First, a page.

*Edit: 10 mana Mystic Wool gets extra value against N’Zoth decks and jumps from Tier II to Tier I if you’re facing one. Having a great Counter to the N’Zoth turn (Mass Polymorph means that you deny every Deathrattle) is like completely preventing your opponent’s win condition. Even if he ends up with a board full of 1/1’s (if you don’t get the Felbloom with it), you should still be able to clear them easily next turn and outvalue him in the end.

Here is a summary chart of which potion choice is best in which matchup:

(T) stands for Tempo and (V) for Value, just like I’ve explained above.

Kazakus Combos & Synergies


Kazakus is a very synergistic card. There are tons of other cards that you might want to combo him with. Some combos are neutral, some are class specific. Some get you more tempo, others give you more value, others let you survive. I’ll try to cover at least a part of them, because it would be really hard to talk about everything.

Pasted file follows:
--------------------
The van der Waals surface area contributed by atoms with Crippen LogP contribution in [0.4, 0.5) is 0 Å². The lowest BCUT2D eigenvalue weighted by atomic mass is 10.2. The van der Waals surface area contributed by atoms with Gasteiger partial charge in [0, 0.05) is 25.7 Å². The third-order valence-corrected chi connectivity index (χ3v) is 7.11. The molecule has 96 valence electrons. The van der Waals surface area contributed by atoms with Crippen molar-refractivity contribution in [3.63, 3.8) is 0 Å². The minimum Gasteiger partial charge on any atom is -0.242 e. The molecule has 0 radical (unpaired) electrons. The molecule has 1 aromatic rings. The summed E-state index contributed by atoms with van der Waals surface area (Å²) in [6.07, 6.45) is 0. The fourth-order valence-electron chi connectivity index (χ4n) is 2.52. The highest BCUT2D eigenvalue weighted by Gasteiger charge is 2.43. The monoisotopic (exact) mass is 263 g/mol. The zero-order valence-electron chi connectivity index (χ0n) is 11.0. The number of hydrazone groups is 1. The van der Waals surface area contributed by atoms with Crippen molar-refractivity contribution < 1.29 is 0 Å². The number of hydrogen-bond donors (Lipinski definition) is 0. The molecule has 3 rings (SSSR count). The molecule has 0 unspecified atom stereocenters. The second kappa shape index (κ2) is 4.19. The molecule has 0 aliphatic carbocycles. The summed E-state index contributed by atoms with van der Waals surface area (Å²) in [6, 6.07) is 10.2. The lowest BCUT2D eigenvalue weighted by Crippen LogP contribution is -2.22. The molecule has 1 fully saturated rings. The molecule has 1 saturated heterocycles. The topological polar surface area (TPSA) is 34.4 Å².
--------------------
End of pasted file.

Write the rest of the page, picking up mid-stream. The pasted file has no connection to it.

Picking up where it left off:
Neutral Combos

The most common and probably the strongest synergy card is Brann Bronzebeard. Kazakus is one of the strongest Battlecries in the game, and unlike other Highlander Battlecries its Battlecry scales with how many times you play it. So if you can play it twice, you get two potions. Brann combo is most useful in the slow matchups, where you can either be greedy and pick two 10 mana potions for a really great boost in value game, or you can go for the 5 mana ones and gets a really nice tempo boost. Some potions even synergize with each other – if you play 2x summon + health gain potion in a row, you end up with a full board of incredibly high health minions. In faster matchup, going for the 2x 1 mana potion (or 5 + 1) is also a nice way to seal the game if you get a lot of Armor.